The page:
5 Some chemistry involving esters
Esters are produced by the reaction of a carboxylic acid with an alcohol and result from the formation of a new bond (Reaction 2.1). For example, ethyl butanoate, the major constituent of artificial pineapple flavouring, is made from the reaction of butanoic acid with ethanol.
There is a certain logic to the naming of these compounds. Note the endings on the names: -ic for the carboxylic acid, -ol for the alcohol and -ate for the ester.
Because the other product is water, this type of reaction is known as a condensation reaction. (There are other condensation reactions that do not involve the formation of water, but they do involve two molecules joining together to form a larger molecule with the elimination of a different smaller molecule, e.g. ammonia or hydrogen chloride, instead of water. We will not be concerned with these other condensation reactions.) This condensation reaction is common to nearly all carboxylic acids, R1COOH, and alcohols, R2OH. So, we can write the general reaction, 2.2, where the abbreviation R1 represents the rest of the carboxylic acid molecule and R2 represents the rest of the alcohol molecule. Check through Reactions 2.1 and 2.2 and make sure you can follow the way in which some of the atoms move from one molecule to another as the reaction takes place. We have colour coded the reacting groups in Reactions 2.1 and 2.2 to help you see this change.
The use of the symbol R to represent the rest of the molecule is common in organic chemistry. It enables us to focus on the parts of the molecules that matter (the functional groups) without the formulae being cluttered up with the parts that are not reacting.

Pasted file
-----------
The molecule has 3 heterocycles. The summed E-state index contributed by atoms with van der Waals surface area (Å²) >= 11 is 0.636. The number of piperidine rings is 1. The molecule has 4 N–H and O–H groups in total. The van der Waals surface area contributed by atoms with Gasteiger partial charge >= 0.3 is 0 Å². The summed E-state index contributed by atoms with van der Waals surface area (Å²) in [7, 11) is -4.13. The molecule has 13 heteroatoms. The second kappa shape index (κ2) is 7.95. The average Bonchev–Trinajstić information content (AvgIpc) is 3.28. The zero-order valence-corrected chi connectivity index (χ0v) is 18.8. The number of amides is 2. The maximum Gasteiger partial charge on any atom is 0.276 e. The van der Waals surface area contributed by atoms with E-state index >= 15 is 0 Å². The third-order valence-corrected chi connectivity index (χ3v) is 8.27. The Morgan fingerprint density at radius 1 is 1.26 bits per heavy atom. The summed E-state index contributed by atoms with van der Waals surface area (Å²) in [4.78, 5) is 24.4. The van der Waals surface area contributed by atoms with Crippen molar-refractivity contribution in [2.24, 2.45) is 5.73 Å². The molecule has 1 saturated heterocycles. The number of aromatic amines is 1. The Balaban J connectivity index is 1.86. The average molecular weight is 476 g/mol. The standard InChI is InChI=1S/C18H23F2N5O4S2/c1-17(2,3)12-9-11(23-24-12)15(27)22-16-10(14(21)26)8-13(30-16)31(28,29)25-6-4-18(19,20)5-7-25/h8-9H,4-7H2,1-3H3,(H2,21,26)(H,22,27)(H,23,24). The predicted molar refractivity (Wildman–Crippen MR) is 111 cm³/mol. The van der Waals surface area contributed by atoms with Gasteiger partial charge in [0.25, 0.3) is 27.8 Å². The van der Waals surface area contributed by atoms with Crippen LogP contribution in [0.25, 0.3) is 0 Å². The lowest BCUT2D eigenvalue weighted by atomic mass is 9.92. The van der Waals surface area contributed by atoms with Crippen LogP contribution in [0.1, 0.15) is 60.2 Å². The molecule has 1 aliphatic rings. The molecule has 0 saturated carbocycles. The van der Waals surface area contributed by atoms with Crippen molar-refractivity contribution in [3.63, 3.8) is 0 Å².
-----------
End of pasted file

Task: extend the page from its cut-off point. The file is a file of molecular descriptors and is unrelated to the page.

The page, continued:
Which carboxylic acid and alcohol would you use to make isopentyl acetate, 2.9, a constituent of banana oil? (Hint: you need to identify R1 and R2.)
Reaction 2.3 shows the required carboxylic acid and alcohol.
An important thing about this reaction is that, although it shows an ester forming from a carboxylic acid and an alcohol, it could equally well have been written the other way round. It would then show the reaction of an ester with water, to produce a carboxylic acid and an alcohol. This is an example of a chemical reaction that can run in either direction, rather unsurprisingly known as a reversible reaction. They are very common and sometimes you see the use of the symbol instead of =. The reverse of the condensation reaction above is known as a hydrolysis reaction, reflecting the fact that it is reaction with water. The word is derived from hydro (water) and lysis (splitting), so hydrolysis is literally splitting with water, which accounts for the fact that any hydrolysis reaction gives two products.
Identify the ester groups in the compounds shown in Figure 2. Write down the reactions that produce each of the esters and thus deduce the structures of the carboxylic acids and alcohols needed to make them.
Now look back to the structures of salicylic acid, 2.7, and aspirin, 2.8.
See if you can pick out the carboxylic acid that is involved in converting the phenol group in salicylic acid into the ester group in aspirin.
You should have decided it was CH3—COOH, acetic acid, but may well have written its formula in a different style or shape. This does not matter, it is still acetic acid so long as the atoms are joined together in the same order as in our structure,
Complete your study of the relationship between salicylic acid, acetic acid and aspirin by making models of salicylic acid, 2.7, and acetic acid. Place them side by side so that the phenol group (—OH) of the salicylic acid is next to the —COOH of the acetic acid. Then remove the H atom from the phenol and the —OH from the acetic acid and join the two fragments together. You have made an aspirin molecule, 2.8. What else have you made?
The other compound that you have made is water, H2O (remember this is a condensation reaction), provided you joined the unwanted H atom to the —OH. The complete reaction is shown in Figure 4.
You should be able to see how the reaction in Figure 4 can take place in the reverse direction (hydrolysis), with the water molecule splitting the aspirin molecule into molecules of salicylic acid and acetic acid. If you have an old bottle of aspirin tablets you may find they have a slight smell of vinegar, especially if they have become damp. As you have seen, when aspirin reacts with water the carboxylic acid that it forms, by hydrolysis of the ester group, is acetic acid. This is the compound responsible for the smell of vinegar.